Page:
Cherington mum on Lester negotiations

Cherington mum on Lester negotiations
March 24, 2014, 3:15 pm
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SARASOTA, Fla. -- One spring training contract extension press conference down, one to go?
    
That was the question Monday, after the Red Sox officially announced a new deal for David Ortiz. Now, Jon Lester, who is eligible for free agency this fall, is on deck.
    
"I can't handicap it,'' said GM Ben Cherington. "We're still talking and there's nothing else to report than that. But I think the spirit of it continues to be open and (committed) to sharing information and also focusing on resolving it, one way or another, this week before we get into Opening Day.
    
Last Friday, after his most recent start, Lester said that progress had been made in talks, but that no agreement was imminent.
    
"I think anytime you can talk and share information and understand each perspective better,'' said Cherington, "that's a form of progress, so I think we've done that. But I think saying anything more than that is sort of unfair to the process and not consistent with what we've agreed on with Jon and Seth (Levenson, agent) in terms of keeping the talks behind closed doors.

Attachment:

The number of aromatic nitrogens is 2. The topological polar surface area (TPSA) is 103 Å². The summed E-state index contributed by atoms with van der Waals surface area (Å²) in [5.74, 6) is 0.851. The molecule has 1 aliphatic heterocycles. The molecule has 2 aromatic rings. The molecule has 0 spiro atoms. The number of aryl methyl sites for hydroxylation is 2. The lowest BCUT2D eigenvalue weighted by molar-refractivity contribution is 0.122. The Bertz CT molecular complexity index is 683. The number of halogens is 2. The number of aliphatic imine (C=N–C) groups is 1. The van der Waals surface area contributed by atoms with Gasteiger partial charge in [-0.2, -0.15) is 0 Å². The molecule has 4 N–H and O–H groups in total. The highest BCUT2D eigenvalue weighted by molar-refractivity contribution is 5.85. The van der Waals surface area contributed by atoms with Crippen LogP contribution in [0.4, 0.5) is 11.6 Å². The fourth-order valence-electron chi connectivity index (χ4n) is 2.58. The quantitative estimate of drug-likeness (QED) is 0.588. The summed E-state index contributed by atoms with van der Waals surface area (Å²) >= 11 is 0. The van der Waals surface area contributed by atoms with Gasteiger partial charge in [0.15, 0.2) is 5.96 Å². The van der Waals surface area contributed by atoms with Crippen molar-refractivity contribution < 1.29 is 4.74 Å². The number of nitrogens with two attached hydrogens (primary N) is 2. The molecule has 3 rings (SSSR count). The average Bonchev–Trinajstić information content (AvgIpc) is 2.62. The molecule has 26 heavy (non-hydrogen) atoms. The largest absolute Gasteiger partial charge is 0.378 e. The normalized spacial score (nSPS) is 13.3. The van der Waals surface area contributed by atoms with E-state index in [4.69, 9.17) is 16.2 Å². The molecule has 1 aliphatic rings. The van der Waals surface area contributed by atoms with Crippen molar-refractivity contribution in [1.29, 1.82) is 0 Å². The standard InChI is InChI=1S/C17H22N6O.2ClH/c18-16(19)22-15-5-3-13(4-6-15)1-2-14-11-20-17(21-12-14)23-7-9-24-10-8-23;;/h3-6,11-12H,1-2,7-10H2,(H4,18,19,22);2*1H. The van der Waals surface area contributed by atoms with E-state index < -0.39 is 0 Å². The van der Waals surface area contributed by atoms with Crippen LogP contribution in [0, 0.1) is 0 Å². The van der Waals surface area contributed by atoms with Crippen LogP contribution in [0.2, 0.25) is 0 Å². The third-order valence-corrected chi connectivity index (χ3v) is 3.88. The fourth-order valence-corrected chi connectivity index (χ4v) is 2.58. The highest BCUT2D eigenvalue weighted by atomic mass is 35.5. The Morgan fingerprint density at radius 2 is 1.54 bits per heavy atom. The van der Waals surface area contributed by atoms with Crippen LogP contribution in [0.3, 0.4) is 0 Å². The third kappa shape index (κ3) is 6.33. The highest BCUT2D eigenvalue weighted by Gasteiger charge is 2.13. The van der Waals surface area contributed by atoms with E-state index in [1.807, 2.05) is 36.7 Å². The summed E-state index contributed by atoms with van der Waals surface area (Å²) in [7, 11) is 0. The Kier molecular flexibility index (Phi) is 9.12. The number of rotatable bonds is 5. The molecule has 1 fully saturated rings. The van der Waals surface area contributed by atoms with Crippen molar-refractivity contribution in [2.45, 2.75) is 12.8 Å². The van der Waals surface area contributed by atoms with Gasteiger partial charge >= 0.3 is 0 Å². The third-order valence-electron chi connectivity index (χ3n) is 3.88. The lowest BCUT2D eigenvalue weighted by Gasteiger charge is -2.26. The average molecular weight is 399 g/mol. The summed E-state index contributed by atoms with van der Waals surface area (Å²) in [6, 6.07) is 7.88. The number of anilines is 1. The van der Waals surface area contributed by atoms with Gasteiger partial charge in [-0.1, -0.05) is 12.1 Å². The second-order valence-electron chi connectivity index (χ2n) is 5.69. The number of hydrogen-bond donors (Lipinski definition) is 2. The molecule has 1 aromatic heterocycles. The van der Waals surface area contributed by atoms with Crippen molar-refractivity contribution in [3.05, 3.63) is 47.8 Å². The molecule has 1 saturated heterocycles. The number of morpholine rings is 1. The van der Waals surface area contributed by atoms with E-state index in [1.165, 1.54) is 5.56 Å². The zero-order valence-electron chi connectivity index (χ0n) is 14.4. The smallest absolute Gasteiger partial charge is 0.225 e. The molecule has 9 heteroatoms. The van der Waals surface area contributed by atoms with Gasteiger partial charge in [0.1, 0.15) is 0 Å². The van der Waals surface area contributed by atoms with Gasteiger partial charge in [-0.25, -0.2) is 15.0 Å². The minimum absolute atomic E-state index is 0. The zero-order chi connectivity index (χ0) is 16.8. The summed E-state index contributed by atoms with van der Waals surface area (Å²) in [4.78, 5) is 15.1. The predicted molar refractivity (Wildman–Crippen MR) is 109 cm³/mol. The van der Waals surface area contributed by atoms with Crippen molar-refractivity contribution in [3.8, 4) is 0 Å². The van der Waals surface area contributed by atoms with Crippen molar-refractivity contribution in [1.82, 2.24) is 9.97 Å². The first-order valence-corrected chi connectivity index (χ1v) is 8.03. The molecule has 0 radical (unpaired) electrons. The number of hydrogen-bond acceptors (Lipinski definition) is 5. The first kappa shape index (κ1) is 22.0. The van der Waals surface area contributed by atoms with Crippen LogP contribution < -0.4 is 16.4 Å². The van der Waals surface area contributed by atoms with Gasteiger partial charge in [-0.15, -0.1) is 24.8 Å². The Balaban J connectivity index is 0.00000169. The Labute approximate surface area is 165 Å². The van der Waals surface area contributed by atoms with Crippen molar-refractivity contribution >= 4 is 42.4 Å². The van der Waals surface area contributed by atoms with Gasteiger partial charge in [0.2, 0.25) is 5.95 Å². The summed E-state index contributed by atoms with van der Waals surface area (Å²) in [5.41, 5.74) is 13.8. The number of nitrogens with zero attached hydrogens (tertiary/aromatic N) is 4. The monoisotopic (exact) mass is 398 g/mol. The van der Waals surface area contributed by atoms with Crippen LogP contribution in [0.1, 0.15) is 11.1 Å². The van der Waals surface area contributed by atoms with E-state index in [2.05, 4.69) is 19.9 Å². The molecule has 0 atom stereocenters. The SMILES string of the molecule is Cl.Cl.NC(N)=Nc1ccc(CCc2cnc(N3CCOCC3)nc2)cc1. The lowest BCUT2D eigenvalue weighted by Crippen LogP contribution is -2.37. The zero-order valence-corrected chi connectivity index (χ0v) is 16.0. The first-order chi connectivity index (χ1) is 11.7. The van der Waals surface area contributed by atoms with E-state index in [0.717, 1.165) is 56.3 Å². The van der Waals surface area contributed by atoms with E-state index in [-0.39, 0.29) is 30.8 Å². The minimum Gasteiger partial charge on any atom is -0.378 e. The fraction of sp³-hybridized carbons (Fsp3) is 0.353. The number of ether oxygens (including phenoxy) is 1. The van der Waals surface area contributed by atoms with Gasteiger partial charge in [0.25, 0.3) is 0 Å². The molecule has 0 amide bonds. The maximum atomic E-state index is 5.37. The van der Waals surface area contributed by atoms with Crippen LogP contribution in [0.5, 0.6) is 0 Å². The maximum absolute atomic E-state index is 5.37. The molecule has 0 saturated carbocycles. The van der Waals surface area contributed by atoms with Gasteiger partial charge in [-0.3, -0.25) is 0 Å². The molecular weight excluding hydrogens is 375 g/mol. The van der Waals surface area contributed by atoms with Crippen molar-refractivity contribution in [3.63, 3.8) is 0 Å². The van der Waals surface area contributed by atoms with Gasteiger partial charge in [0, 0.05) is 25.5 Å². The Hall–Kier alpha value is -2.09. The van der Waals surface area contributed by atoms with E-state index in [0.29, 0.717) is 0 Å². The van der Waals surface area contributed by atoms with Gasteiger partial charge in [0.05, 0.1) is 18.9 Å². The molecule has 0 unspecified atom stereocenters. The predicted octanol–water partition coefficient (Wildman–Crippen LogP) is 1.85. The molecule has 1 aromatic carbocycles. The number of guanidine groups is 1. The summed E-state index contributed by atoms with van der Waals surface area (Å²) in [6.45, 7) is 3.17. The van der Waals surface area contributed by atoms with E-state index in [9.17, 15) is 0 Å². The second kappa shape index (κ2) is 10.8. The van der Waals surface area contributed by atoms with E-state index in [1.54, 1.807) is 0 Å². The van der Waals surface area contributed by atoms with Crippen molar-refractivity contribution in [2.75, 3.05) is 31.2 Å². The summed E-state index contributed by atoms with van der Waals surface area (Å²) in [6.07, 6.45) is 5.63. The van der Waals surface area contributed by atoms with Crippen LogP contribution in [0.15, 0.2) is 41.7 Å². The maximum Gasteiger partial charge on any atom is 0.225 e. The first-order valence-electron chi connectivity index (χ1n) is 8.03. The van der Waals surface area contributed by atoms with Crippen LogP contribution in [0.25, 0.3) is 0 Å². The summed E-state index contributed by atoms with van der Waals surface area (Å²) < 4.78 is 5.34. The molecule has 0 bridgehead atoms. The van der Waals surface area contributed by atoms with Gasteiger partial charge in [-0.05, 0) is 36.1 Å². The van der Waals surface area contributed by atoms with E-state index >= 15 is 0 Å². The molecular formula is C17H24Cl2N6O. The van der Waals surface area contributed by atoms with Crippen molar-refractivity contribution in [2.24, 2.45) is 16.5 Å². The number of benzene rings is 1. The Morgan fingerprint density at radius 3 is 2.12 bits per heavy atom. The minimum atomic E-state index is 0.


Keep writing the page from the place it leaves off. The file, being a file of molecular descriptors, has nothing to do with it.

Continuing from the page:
"We have great respect for Jon and he's obviously preparing to take the ball on Opening Day and that's what he's focusing on mostly and no matter what happens this week, we're going to support him fully and our preferred position -- which is that he remains in a Red Sox uniform past 2014 -- won't change no matter what happens the rest of this week.''
    
Lester has also said that he would be willing to have negotiations continue past Opening Day is the two sides were close to reaching an agreement.
    
"Right now, we're focused on the conversation this week and trying to resolve it, one way or another,'' said Cherington, "without getting into the season. Hopefully, we're all reasonable enough people that if it made sense (to keep talking), we could reconsider next weekend. But that's not the thinking right now.''
    
Lester has said repeatedly that he would be willing to take less to remain in Boston, but it's widely assumed that a long-term extension would need to be in the neighborhood of $20 million annually -- the lower end of the payscale for elite free agent pitchers.